Wuhan coronavirus whistleblower doctor dies as confirmed cases top 30,000

Li Wenliang, 34, was a Wuhan doctor who was widely hailed as a hero after it emerged he was targeted by police for spreading "rumors" about the virus, when he was in fact sharing accurate information to try and raise the alarm.

NASHVILLE, TN (WSMV) - Every day there seems to be a new alert about the Coronavirus.

Not only are scammers using this illness to trick you, they are doing so pretending to be from legitimate health organizations we all know and trust. 

The security group Sophos sent out an an alert this week in an article, discussing phony emails that pretend to be from the World Health Organization.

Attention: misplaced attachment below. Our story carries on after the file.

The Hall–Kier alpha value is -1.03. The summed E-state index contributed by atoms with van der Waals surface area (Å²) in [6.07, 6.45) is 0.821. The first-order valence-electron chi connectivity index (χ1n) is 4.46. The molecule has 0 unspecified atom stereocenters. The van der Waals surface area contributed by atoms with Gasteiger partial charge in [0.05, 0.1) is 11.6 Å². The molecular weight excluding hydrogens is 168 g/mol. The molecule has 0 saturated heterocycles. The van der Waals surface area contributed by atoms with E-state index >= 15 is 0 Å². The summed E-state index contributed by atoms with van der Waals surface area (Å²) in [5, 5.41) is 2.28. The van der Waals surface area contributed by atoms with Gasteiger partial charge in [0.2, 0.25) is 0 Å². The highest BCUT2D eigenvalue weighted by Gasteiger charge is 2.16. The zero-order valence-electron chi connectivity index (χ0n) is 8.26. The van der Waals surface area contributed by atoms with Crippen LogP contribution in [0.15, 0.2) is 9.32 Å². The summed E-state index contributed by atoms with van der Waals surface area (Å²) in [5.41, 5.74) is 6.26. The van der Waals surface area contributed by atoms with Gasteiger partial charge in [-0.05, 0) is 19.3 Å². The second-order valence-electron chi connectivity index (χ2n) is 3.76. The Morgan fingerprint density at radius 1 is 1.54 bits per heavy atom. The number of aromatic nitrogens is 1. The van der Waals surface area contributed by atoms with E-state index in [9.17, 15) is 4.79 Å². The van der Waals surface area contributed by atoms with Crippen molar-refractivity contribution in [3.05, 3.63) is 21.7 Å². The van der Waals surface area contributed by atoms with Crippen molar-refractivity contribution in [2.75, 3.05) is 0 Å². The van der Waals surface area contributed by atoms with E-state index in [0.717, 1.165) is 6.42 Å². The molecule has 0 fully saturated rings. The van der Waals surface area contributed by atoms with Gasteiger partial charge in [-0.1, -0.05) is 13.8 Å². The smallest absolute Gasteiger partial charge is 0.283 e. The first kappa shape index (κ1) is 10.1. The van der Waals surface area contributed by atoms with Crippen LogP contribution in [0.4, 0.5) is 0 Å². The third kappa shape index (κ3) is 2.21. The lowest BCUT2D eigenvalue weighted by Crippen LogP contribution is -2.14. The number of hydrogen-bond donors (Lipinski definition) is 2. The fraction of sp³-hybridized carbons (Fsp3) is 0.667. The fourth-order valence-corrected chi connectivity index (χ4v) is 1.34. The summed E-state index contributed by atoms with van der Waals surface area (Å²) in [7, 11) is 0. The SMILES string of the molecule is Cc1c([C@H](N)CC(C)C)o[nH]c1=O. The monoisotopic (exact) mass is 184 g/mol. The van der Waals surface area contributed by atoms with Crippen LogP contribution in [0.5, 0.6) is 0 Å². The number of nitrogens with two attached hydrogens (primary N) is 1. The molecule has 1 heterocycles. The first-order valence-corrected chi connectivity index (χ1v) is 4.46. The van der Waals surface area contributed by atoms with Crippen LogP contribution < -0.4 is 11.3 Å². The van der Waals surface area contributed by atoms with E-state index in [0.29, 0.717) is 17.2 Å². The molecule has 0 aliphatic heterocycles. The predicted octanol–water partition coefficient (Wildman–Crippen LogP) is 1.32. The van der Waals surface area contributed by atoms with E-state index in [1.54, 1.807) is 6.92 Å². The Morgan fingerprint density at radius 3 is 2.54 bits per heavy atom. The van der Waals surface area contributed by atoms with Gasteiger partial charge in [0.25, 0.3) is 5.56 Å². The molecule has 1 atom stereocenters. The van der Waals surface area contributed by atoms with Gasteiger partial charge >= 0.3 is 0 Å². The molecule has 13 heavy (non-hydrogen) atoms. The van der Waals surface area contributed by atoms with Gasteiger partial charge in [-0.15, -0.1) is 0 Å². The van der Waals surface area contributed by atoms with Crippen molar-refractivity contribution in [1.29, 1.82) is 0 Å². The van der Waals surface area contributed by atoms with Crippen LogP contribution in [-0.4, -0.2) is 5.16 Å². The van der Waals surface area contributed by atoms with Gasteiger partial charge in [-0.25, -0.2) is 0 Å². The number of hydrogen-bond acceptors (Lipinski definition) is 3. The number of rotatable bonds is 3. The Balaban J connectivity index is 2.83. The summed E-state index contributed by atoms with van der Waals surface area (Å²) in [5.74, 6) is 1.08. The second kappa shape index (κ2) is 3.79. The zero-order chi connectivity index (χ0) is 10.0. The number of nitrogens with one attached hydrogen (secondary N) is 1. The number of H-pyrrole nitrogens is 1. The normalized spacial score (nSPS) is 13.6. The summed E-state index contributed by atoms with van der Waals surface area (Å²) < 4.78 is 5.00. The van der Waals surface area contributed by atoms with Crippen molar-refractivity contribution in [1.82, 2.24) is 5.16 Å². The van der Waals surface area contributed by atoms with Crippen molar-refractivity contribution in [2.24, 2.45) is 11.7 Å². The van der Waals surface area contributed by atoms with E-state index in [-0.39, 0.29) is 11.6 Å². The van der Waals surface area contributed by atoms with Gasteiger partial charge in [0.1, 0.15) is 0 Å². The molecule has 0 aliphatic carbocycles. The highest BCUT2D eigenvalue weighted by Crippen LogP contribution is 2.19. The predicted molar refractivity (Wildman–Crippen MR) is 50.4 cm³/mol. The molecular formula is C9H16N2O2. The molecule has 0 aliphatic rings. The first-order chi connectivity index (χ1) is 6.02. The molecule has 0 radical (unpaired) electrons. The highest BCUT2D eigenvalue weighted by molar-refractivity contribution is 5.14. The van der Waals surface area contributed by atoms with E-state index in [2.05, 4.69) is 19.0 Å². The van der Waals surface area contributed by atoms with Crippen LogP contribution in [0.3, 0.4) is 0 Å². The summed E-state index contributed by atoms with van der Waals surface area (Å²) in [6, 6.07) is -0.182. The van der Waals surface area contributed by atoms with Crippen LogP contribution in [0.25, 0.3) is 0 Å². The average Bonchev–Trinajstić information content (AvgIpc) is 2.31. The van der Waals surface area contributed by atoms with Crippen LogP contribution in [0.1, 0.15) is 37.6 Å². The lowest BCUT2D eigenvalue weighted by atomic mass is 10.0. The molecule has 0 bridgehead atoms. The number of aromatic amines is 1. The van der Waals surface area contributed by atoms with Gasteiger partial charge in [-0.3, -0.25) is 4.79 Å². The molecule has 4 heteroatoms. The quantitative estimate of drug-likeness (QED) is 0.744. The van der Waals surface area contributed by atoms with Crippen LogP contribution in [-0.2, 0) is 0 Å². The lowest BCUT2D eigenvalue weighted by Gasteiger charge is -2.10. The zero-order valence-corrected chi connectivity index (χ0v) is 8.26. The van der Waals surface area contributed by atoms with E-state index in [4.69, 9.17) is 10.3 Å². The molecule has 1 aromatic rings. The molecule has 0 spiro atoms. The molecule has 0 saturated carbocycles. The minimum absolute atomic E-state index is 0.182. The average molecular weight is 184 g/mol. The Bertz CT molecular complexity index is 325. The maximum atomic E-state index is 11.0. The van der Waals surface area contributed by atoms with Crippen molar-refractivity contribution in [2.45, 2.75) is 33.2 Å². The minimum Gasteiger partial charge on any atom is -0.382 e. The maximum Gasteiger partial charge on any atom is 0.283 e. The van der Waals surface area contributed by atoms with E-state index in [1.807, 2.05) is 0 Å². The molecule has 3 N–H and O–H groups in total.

It tells you to go through the attached document on safety measures regarding the spread of the coronavirus. But if you look closer at the email, you will notice several misspellings and grammatical mistakes.

The scammer then tries to send you a link, asking you to verify your email address and password. Don’t fall for it! That’s how scammers get you and take your information.  

Never let yourself feel pressured into clicking a link in an email. Don’t act on advice you did not ask for or were not expecting. 

Another tip: Never enter data into a website that would likely never ask you for information in the first place. Sopho says there’s no reason a major health organization would want your email and password. 

If it doesn’t look right or has several typos, stay away. 


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